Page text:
Canis dirus took a deliberate step away from Smilodon towards me, turning as he did so to stand by my side. It was the closest I had ever been to a dire wolf that wasn’t trying to devour me.

‘The truce is over,’ he told the big cat.

‘It’s like that, huh?’

‘Yep. Run along now, kitty.’

‘Fuck you.’

The wolf and I watched him lope back to the array of cats, who shook their heads and laughed when he brought them up to speed. They skulked off to a safe distance to watch the herd. I don’t confess to understand how Canis dirus communicated the instructions to his pack, but they stood up and trotted towards us, coming to a halt at a respectful distance, so as not to spook the Equus. It didn’t work.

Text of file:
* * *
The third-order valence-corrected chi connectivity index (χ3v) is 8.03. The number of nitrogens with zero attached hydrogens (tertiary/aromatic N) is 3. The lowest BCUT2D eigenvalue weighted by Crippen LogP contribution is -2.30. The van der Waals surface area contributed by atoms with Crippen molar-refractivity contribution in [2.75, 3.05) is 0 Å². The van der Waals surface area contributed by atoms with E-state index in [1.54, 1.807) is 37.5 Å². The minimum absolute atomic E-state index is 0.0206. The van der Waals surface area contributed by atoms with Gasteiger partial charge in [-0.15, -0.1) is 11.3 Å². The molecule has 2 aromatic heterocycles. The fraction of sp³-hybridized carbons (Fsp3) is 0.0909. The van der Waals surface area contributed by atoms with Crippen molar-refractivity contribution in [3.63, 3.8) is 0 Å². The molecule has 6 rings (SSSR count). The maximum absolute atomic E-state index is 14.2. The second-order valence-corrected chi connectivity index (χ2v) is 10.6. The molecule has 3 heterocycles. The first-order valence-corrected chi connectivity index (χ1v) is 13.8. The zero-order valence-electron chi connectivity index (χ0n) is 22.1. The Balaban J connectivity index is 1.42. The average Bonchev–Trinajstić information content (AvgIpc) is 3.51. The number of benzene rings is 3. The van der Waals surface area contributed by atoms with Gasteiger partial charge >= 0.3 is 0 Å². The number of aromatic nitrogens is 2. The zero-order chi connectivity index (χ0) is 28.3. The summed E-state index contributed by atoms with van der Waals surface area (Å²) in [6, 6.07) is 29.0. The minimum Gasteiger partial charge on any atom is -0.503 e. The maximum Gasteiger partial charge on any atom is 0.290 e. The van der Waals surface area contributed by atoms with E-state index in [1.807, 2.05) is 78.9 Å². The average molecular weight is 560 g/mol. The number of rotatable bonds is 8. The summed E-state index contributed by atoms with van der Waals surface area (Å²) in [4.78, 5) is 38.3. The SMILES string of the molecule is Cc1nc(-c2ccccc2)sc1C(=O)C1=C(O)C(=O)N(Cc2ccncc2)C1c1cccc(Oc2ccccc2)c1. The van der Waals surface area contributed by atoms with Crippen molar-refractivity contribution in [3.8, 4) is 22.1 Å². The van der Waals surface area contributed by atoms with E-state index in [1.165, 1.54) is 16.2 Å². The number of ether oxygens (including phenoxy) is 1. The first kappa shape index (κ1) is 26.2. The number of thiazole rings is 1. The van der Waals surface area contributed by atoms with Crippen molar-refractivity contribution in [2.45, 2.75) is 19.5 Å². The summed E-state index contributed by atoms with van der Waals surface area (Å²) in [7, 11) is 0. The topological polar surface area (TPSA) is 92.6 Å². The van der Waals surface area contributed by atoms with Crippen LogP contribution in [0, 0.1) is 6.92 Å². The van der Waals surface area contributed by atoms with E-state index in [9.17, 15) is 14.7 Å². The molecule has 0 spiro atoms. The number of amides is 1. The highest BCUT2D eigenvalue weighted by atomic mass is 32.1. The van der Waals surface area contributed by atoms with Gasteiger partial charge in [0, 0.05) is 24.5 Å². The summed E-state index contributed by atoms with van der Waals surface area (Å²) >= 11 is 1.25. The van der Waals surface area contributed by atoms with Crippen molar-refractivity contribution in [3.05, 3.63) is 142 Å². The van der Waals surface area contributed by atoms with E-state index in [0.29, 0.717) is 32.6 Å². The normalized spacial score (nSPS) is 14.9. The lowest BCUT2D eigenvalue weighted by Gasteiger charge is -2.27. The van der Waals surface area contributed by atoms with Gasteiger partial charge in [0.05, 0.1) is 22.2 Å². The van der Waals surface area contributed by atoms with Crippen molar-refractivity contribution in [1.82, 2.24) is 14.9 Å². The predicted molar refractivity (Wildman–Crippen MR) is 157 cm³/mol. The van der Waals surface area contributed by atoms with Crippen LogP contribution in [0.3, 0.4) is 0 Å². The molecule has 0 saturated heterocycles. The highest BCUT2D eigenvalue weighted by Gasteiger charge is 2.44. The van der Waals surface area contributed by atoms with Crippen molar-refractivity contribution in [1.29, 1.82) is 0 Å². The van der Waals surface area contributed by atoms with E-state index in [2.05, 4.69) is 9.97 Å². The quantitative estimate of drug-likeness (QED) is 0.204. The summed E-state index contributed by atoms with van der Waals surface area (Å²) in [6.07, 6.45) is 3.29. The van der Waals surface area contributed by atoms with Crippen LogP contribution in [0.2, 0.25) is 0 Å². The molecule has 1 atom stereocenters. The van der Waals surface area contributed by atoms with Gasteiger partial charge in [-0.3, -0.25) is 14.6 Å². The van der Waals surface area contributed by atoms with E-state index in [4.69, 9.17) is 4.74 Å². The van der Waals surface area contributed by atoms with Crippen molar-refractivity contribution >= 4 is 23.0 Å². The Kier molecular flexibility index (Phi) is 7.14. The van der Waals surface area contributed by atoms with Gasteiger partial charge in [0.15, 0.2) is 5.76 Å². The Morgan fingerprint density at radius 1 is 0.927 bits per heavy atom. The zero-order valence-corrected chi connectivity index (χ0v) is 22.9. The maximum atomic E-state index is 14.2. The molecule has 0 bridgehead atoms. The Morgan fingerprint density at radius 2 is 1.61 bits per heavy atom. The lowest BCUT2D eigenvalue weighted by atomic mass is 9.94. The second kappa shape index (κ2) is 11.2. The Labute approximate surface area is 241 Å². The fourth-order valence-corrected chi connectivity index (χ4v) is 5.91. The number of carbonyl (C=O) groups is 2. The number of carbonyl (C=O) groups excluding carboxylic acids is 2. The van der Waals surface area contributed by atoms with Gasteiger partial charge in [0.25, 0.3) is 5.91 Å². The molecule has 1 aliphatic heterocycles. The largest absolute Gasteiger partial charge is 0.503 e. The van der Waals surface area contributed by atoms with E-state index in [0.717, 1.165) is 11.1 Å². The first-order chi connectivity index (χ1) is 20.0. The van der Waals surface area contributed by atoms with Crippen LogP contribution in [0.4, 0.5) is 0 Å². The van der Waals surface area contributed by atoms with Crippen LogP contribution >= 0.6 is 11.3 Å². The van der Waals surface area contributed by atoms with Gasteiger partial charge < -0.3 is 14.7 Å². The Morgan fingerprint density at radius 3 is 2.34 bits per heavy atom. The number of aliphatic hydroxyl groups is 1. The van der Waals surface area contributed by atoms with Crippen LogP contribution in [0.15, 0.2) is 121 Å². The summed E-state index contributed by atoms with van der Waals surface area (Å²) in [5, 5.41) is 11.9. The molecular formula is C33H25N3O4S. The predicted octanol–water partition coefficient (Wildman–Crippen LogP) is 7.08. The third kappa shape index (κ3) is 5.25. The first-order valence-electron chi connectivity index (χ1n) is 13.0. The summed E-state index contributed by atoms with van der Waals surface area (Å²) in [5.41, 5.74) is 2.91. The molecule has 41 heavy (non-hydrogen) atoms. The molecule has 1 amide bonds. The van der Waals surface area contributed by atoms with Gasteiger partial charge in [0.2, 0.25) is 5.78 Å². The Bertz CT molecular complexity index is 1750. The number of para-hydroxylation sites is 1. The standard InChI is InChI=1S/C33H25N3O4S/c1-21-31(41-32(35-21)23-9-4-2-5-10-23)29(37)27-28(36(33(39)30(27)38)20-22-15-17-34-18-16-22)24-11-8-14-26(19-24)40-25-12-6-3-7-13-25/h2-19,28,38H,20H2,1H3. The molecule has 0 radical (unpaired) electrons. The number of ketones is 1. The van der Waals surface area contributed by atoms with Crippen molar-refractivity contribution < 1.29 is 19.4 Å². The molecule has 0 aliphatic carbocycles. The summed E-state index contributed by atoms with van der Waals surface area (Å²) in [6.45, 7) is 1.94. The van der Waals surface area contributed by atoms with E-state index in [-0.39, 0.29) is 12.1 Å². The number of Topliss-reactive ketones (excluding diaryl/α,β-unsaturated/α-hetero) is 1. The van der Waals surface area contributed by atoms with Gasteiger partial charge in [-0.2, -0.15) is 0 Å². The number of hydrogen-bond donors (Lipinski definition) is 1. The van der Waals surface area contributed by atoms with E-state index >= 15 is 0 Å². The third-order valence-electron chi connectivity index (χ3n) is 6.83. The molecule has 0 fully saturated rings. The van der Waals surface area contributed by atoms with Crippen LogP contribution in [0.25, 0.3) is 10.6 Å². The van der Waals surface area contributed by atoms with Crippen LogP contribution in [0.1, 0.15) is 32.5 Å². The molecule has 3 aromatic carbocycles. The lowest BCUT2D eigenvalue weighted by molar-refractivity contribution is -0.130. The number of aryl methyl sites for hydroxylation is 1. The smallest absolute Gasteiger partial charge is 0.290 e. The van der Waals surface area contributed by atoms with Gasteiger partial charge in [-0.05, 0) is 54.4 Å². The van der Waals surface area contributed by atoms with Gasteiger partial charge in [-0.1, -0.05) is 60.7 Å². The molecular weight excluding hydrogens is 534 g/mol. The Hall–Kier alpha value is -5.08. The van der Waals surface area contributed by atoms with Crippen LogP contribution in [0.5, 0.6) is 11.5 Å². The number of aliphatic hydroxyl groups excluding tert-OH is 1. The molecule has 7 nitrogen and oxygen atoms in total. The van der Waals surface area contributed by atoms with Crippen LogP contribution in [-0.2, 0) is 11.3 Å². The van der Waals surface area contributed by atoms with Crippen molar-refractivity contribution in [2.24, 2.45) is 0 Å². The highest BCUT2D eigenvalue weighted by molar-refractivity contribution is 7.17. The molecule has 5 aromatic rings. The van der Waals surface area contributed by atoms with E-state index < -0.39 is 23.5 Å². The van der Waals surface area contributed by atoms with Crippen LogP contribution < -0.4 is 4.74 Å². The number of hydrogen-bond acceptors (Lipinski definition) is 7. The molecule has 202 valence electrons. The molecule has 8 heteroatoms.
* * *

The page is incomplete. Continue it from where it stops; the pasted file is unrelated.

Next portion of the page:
‘Were you really thinking of heading north?’ I asked the alpha wolf.

‘Nah,’ he said. ‘I just wanted to piss him off. I hate that guy. Good idea, though.’

‘Do me a favour and tell your carnivorous cabal to try to stick to the horses.’ I didn’t expect the wolves to betray their instincts, but it was worth a shot.

‘If I promised, would you trust me?’

‘About as far as I could toss you.’

‘Well, then. I believe we have an arrangement.’

From Chris Flynn Mammoth UQP 2020 PB 265pp $32.99

Like to keep reading? You can buy Mammoth from Abbey’s at a 10% discount by quoting the promotion code NEWTOWNREVIEW here or you can buy it from Booktopia here.

To see if it is available from Newtown Library, click here.